Being pregnant is exciting, but it is also an important time to protect the health of both yourself and your growing baby. Your doctor will likely give you a long list of dos and don’ts for each trimester, but there are some basic needs every expectant mother should be aware of. Essential needs of a pregnant woman include:
- Meeting nutritional needs
- Managing health conditions
- Practicing healthy habits
- Reducing stress
- Preparing for childbirth and parenting
Nutritional needs during pregnancy
Pregnant women have special nutritional needs to support the growth and development of the fetus. Poor nutrition can have serious consequences, such as low birth weight or preterm birth.
Depending on your weight and activity level, your calorie requirements may vary during pregnancy. Most pregnant women require about 1,800 calories during their first trimester, 2,200 calories during the second trimester, and 2,400 calories during the third trimester. Doctors usually recommend a weight increase of 25-35 pounds during pregnancy.
- Folic acid: Folic acid is a B vitamin that helps prevent birth abnormalities of the brain and spinal cord, such as spina bifida. Nutritionists recommend pregnant women to consume folic acid daily during pregnancy. Folic acid or its natural form, folate, can be found in a variety of foods such as fortified breakfast cereals and naturally exists in foods such as dry beans, citrus fruits, and leafy greens including spinach, asparagus, and broccoli.
- Calcium: Calcium helps with bone building and is found in milk, cheese, yogurt, cottage cheese, broccoli, and spinach. Pregnant women over 18 require 1,000 mg per day, whereas pregnant women under 18 require 1,300 mg per day. Prenatal supplements often contain calcium, vitamin D, and other bone-building compounds.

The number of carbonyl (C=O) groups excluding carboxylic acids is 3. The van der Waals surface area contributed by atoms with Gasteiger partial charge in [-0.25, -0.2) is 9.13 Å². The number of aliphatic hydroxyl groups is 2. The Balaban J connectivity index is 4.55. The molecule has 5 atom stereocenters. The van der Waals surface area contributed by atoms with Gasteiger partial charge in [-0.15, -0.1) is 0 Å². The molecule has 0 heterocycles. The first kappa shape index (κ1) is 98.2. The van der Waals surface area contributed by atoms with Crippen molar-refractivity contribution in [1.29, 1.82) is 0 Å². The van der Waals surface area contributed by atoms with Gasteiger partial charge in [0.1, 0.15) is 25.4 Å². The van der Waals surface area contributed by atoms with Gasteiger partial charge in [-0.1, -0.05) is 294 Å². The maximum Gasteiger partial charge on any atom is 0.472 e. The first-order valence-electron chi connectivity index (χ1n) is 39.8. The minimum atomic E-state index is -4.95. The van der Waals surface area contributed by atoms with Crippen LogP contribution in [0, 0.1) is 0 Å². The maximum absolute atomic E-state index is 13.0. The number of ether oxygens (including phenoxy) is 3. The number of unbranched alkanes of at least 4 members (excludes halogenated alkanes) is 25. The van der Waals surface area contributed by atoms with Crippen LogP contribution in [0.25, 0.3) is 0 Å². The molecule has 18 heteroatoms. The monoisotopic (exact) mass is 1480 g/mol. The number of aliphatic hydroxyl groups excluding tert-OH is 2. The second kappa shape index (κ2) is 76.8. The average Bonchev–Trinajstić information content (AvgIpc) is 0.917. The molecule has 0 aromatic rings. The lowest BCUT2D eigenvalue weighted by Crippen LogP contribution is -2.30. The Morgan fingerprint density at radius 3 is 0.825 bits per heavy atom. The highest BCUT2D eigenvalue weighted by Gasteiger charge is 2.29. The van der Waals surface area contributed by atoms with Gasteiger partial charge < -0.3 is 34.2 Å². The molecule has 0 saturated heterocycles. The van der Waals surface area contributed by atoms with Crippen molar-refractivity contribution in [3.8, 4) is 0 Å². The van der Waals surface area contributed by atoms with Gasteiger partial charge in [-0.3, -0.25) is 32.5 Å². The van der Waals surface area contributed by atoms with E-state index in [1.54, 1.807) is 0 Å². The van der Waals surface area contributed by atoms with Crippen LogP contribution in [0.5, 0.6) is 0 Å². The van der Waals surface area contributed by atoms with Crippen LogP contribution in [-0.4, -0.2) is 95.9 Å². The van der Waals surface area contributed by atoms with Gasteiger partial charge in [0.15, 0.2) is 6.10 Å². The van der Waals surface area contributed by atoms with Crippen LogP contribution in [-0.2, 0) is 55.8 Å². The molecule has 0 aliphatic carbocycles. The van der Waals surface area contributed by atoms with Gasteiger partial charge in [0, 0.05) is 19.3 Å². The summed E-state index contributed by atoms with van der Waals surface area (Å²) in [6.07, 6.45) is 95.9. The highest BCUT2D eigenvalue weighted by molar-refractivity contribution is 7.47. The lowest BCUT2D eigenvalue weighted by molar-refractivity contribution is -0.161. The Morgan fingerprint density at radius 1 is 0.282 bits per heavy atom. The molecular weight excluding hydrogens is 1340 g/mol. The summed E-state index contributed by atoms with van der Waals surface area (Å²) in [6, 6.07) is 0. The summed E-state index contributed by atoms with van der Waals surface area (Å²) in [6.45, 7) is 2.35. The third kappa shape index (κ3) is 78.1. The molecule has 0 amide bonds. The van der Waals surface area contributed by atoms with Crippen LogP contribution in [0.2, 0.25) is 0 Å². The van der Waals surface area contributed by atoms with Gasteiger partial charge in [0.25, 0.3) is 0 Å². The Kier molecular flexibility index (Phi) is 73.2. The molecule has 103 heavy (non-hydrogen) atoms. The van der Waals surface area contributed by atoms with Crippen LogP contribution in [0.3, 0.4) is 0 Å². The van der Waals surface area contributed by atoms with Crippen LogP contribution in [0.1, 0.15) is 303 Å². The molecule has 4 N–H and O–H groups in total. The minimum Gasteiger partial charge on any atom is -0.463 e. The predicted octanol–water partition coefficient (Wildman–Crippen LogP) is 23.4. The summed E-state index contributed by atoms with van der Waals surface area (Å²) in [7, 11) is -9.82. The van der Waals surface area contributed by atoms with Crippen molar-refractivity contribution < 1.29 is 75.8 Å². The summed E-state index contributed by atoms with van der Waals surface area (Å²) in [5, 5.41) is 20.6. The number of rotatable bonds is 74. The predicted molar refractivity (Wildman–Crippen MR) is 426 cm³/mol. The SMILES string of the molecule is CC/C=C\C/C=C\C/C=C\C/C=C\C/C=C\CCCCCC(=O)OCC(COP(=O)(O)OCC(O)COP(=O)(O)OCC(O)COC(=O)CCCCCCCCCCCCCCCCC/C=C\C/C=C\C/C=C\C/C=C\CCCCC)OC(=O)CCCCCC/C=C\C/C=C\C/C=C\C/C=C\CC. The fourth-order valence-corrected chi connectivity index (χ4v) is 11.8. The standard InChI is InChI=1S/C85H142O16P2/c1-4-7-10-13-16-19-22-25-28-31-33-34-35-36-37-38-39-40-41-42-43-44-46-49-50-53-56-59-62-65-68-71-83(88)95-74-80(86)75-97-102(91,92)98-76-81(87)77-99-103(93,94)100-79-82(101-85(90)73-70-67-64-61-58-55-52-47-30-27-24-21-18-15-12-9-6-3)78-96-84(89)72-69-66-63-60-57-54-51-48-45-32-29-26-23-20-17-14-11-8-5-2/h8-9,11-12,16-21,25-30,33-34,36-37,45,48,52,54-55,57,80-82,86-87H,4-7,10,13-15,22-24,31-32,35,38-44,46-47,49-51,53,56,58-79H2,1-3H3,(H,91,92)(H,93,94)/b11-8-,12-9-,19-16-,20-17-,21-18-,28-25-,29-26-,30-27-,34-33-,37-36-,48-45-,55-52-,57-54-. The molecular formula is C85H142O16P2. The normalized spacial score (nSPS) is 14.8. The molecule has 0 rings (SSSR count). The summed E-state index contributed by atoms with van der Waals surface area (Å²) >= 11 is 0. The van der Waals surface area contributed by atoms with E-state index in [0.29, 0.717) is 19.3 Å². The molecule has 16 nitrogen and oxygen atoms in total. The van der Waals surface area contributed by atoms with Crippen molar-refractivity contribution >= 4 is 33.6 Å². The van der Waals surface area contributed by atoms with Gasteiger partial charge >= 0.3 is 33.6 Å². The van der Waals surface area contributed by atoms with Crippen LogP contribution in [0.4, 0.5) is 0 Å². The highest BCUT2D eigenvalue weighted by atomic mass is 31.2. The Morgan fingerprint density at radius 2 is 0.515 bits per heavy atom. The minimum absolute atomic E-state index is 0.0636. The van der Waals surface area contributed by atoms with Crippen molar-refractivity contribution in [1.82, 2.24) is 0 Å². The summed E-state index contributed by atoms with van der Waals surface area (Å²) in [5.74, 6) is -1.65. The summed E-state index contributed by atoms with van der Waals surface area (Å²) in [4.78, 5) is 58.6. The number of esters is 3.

- Protein: Pregnant women require 75-100 grams of protein a day. Meat, poultry, shellfish, legumes, and nuts are high in protein and other nutrients, including zinc, magnesium, and iron. However, pregnant women should avoid eating swordfish and king mackerel and limit the consumption of fish that contain high levels of mercury, which can harm the baby's neurological system.
- Iron: During pregnancy, it is important to eat a diet rich in iron. Food sources of iron include lean meat, chicken, fish, beans, and whole grains.
- Fruits and vegetables: Pregnant women should consume about 4.5 cups of fruits and vegetables daily. Vitamins C and A, folate, fiber and other phytochemicals that can help you and your growing baby stay healthy. The water content and fiber in fruits and vegetables can also prevent constipation during pregnancy.
- Hydration: Aim to have about 6-8 cups of fluids daily. Because caffeinated beverages can affect the baby’s heart rate and breathing, most experts recommend limiting the consumption of caffeine during pregnancy.
During pregnancy, no amount of alcohol is considered safe. Pregnant women are also more susceptible to foodborne illness, so it is important to take precautionary measures when cooking or handling food.
Managing health conditions during pregnancy
- Manage existing medical conditions: If you have pre-existing health problems that require attention, such as diabetes, epilepsy, high blood pressure, heart disease, or depression, you should discuss disease management with your doctor.
- Consult with a doctor early in your pregnancy: Learn about health requirements for you and your growing baby and follow your doctor’s instructions.